Bus company succeeds at becoming dementia-friendly.
First UK Bus is one of Britain's largest bus operators, carrying around 2.3 million people every day for school, work and leisure. For some years, they have been actively looking to improve the way we assist people living with disabilities and health conditions.
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In 2012, through the Dementia Friendly Communities initiative, they decided to take up the Prime Minister's Challenge and consider how to make our services more accessible for those living with dementia. First worked in partnership with Alzheimer's Society to produce a training module for our 13,500 drivers that forms part of the annual Driver Certificate of Professional Competence. The objective was to raise awareness of dementia, so our drivers would be equipped to help someone experiencing difficulties while traveling with us.
In autumn 2012, with the package complete, First began rolling it out to the trainers, who would then train the drivers. The number of people affected by dementia and the emotional impact of the training became apparent early on. They therefore had to ensure that their trainers understood how to handle the effect of the course on our drivers. They began to deliver the course to drivers at the end of 2012. The Introduction to Dementia session lasts for two and a half hours, and First have received numerous comments from trainers and drivers about how useful and well received the training was.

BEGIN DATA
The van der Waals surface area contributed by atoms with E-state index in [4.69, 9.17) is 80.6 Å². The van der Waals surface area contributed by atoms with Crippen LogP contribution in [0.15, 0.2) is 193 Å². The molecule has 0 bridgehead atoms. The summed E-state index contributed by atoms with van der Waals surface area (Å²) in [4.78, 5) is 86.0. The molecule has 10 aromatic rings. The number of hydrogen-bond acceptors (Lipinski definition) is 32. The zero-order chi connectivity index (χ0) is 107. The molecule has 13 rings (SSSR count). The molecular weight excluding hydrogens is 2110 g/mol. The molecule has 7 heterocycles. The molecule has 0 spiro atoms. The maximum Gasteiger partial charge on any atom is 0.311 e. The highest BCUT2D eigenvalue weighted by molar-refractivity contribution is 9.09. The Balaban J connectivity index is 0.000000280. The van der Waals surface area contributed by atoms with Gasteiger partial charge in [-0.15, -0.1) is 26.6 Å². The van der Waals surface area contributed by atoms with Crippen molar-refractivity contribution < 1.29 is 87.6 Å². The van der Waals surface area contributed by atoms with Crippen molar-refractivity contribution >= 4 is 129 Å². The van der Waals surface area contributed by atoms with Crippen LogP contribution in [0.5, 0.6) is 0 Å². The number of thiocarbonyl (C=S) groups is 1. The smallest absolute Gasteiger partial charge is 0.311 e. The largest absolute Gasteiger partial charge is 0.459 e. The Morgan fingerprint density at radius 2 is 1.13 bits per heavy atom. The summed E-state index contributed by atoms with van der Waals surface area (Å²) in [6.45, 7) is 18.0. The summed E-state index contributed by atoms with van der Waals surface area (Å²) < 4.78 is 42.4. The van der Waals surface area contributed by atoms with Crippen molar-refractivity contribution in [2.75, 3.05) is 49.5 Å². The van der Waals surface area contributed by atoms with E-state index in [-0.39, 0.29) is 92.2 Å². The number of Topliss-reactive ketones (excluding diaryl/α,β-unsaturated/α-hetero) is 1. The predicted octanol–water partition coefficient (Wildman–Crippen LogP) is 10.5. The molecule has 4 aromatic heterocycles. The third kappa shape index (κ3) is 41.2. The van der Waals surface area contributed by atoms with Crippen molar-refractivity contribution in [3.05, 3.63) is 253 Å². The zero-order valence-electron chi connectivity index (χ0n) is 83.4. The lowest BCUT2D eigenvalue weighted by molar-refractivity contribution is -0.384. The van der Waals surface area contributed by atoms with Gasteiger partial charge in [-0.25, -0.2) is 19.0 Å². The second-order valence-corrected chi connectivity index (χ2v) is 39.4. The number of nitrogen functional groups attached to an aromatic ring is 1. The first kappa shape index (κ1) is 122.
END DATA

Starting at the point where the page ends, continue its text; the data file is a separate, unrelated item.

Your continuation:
In addition, the Safe Journey Card -- with which people can discreetly let our drivers know if they need extra help -- is a flexible, low-tech solution for those living with dementia.
Transport is a crucial aspect in allowing people with dementia to retain their confidence to get out and about in their communities. First UK Bus' work to assist people with dementia and other disabilities is an extension of good customer service, and something other businesses should look into.
This is just one example of how businesses across the country, large and small, are taking steps to become dementia friendly. This is through a range of activities such as providing services for people with dementia, raising awareness of dementia within their organization, utilizing technology to improve quality of life for people with dementia, and ensuring the services they offer are adapted for the needs of people with dementia.
The Dementia Friendly Communities program focuses on improving inclusion and quality of life for people with dementia. The Alzheimer's Society's five year strategy includes a key ambition to work with people affected by dementia and key partners to define and develop dementia friendly communities. Dementia Friends is a key part of the Dementia Friendly Communities program. The Prime Minister's challenge on dementia also includes an ambition to create communities that are working to help people live well with dementia.
For more information on Dementia Friendly Communities visit http://www.alzheimers.org.uk/dementiafriendlycommunities